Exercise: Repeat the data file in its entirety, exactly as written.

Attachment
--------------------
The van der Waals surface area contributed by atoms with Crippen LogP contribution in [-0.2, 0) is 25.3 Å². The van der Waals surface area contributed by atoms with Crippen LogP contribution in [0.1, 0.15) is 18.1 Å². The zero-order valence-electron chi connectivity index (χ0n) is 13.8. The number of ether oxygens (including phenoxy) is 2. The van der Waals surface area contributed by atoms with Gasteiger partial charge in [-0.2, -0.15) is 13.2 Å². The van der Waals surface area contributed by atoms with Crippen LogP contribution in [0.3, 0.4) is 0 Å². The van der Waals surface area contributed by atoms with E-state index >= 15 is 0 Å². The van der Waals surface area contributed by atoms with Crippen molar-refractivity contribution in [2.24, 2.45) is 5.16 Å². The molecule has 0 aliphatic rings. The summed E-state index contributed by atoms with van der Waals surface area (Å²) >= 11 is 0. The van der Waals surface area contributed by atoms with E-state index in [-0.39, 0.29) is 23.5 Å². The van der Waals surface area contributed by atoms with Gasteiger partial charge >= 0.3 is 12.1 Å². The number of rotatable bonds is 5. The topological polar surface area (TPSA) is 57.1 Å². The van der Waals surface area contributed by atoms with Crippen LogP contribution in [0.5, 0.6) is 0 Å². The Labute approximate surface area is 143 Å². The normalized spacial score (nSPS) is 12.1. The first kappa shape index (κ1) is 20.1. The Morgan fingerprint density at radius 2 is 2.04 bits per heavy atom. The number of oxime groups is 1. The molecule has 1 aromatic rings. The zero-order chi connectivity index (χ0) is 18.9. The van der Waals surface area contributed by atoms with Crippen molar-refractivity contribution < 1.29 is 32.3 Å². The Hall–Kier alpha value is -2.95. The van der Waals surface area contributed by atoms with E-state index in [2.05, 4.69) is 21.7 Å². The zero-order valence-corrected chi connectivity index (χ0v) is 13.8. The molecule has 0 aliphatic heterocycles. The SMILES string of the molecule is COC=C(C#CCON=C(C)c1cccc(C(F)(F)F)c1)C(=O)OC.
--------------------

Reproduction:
The van der Waals surface area contributed by atoms with Crippen LogP contribution in [-0.2, 0) is 25.3 Å². The van der Waals surface area contributed by atoms with Crippen LogP contribution in [0.1, 0.15) is 18.1 Å². The zero-order valence-electron chi connectivity index (χ0n) is 13.8. The number of ether oxygens (including phenoxy) is 2. The van der Waals surface area contributed by atoms with Gasteiger partial charge in [-0.2, -0.15) is 13.2 Å². The van der Waals surface area contributed by atoms with Crippen LogP contribution in [0.3, 0.4) is 0 Å². The van der Waals surface area contributed by atoms with E-state index >= 15 is 0 Å². The van der Waals surface area contributed by atoms with Crippen molar-refractivity contribution in [2.24, 2.45) is 5.16 Å². The molecule has 0 aliphatic rings. The summed E-state index contributed by atoms with van der Waals surface area (Å²) >= 11 is 0. The van der Waals surface area contributed by atoms with E-state index in [-0.39, 0.29) is 23.5 Å². The van der Waals surface area contributed by atoms with Gasteiger partial charge >= 0.3 is 12.1 Å². The number of rotatable bonds is 5. The topological polar surface area (TPSA) is 57.1 Å². The van der Waals surface area contributed by atoms with Crippen LogP contribution in [0.5, 0.6) is 0 Å². The Labute approximate surface area is 143 Å². The normalized spacial score (nSPS) is 12.1. The first kappa shape index (κ1) is 20.1. The Morgan fingerprint density at radius 2 is 2.04 bits per heavy atom. The number of oxime groups is 1. The molecule has 1 aromatic rings. The zero-order chi connectivity index (χ0) is 18.9. The van der Waals surface area contributed by atoms with Crippen molar-refractivity contribution < 1.29 is 32.3 Å². The Hall–Kier alpha value is -2.95. The van der Waals surface area contributed by atoms with E-state index in [2.05, 4.69) is 21.7 Å². The zero-order valence-corrected chi connectivity index (χ0v) is 13.8. The molecule has 0 aliphatic heterocycles. The SMILES string of the molecule is COC=C(C#CCON=C(C)c1cccc(C(F)(F)F)c1)C(=O)OC.